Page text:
Someone pays for these studies, and they’re an unbelievable waste of money. If they were really serious about staving off a global calamity they could use the resources that are devoted to useless studies like this one, and instead provide food, water or shelter for people who are dying now. Even if climate change is real, does anyone really need to know that the cold and flu season might be a little worse in 100 years? (Is there anyone who thinks that influenza will still be a problem 100 years from now?)

    Funny that I love science, but I’m really starting to despise scientists.

  62. Robuk says:

    Ron Sinclair says:
    January 28, 2013 at 9:10 pm

    These guys should be researching why the vacine worked so poorly this year. A 50% success rate is not worth getting the needle for. Like flipping a coin. I speak as one, of several I know, who got the needle, but to no avail. Most years, it has worked well for me.

    How do you know it works, did you have flue on a regular basis prior to your jabs,

    Both my wife and I suffered more with the jabs than without, we no longer have them.

  63. Mr O'Brien says:

    I am seventy two years of age and in all those years I had the flu only once. That one experience of all the aches and pains and being laid up for about a week was enough to convince me that a flu shot is well worth the cost so I get one every year and have never been bothered with the flu since.

    Why get excited about the flu? Spend a few buck; an ounce of prevention is worth more than a pound of cure.

  64. Tim Ball says:

    They should have consulted Charles the Second of England who, according to Samuel Pepys, ordered a one day holiday so everyone would go to church and pray for cold winter weather. They believed that warm winters were causing outbreaks of the plague. It didn’t work as the plague struck with ferocity in 1665.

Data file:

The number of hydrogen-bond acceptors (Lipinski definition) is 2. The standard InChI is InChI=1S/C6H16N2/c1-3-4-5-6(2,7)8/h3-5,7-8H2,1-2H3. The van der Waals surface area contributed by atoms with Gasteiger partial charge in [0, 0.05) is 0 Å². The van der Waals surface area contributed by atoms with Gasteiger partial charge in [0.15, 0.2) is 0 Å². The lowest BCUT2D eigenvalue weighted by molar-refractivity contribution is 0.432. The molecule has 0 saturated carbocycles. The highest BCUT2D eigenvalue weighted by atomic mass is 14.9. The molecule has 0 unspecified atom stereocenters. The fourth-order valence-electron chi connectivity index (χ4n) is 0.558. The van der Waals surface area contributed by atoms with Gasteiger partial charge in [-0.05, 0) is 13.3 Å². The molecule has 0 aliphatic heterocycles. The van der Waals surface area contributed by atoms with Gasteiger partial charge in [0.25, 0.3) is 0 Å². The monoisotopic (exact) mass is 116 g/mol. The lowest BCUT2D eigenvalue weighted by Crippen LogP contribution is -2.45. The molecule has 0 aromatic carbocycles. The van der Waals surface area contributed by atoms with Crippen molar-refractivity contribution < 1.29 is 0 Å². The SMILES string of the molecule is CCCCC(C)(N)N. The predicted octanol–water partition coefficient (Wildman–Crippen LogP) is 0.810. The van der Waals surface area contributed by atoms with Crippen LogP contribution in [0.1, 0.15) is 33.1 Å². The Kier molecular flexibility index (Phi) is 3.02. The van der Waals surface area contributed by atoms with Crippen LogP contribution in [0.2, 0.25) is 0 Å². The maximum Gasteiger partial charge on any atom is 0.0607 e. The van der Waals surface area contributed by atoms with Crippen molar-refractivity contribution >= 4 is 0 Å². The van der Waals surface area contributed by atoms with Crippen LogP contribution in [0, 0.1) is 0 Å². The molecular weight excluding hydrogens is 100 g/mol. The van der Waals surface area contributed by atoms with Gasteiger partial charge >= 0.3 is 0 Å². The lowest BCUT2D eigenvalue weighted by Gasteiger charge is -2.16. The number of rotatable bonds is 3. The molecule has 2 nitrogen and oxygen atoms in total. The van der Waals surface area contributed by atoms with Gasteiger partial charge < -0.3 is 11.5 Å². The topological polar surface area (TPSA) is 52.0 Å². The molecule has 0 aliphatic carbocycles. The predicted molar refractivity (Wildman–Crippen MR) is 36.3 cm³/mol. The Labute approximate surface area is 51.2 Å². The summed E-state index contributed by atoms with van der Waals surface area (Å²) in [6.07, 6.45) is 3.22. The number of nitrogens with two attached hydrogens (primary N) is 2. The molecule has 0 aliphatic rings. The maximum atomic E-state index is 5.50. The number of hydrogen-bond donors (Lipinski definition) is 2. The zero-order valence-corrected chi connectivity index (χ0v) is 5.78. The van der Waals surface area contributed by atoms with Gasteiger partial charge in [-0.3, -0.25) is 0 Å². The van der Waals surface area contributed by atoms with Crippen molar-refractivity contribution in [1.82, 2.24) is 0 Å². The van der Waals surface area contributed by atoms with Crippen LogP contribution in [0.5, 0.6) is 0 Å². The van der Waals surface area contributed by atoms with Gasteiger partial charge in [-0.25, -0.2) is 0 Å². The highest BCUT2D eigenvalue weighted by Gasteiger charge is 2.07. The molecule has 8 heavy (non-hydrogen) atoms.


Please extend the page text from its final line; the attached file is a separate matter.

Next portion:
The weather for several years was similar to today with increased meridional flow leading to extremes of temperature and precipitation. This is a pattern seen in the previous extensive plague outbreaks in the 1340s.

  65. DesertYote says:

    The convoluted abuse of logic needed to derive the mechanism of causality trumpeted by the reporting of this study makes my heard hurt. But what is frightening, is that so many public school puppies blindly fall for this nonsense, mindlessly being led to their doom. Marxism really does cause brain damage.

    BTW, ASU, in the heart of Red State Arizona, has been dominated by Marxist since at least the early 70. I gave up on trying to get a degree there during the 80s because of the idiocy that was being crammed down my throat by everyone including the profs of the supposedly hard sciences. “Social Responsibility”, oy!

  66. John F. Hultquist says:

    Mr O’Brien says:
    January 29, 2013 at 7:44 am
    “. . . all the aches and pains and being laid up for about a week . . .

    Reminds me that I’ve sensed a bit of “common cold” characteristics seeping into this set of comments. I’ve had flu. If I’m asked by someone how they can tell if they’ve got a flu or a cold, my response is “If you are capable of asking, it’s a cold.” Okay, maybe that’s a stretch, but flu puts you out of commission, so you have trouble getting out of bed and, if you manage that, standing.

  67. John F. Hultquist says:

    Tom O says:
    January 29, 2013 at 5:05 am
    “. . . most of the people I know that DID get the flu shot also got the fl\u. Most fo the people that I know that did NOT getthe flu shot, likewise, did not get the flu.

    I will assume extreme reporting bias regarding the above phenomena. If a person gets a flu shot and then also gets flu, expect to hear about it. If they got a flu shot and did not get flu, expect to learn of this only if you ask directly. Finally, a majority of people do not get flu in any given year with or without a shot.

    The 2013 ‘Influenza Vaccine Effectiveness’ ** [meaning: “laboratory-confirmed influenza virus infection”] was determined to be 62%. Who wouldn’t take such odds to Vegas? Along with the possibility that one might not be exposed to influenza, most people will not become ill with flu.

    ** http://www.cdc.gov/mmwr/preview/mmwrhtml/mm6202a4.htm?s_cid=mm6202a4_w
    and:
    http://www.cdc.gov/flu/about/season/flu-season-2012-2013.htm#still-get

  68. James at 48 says: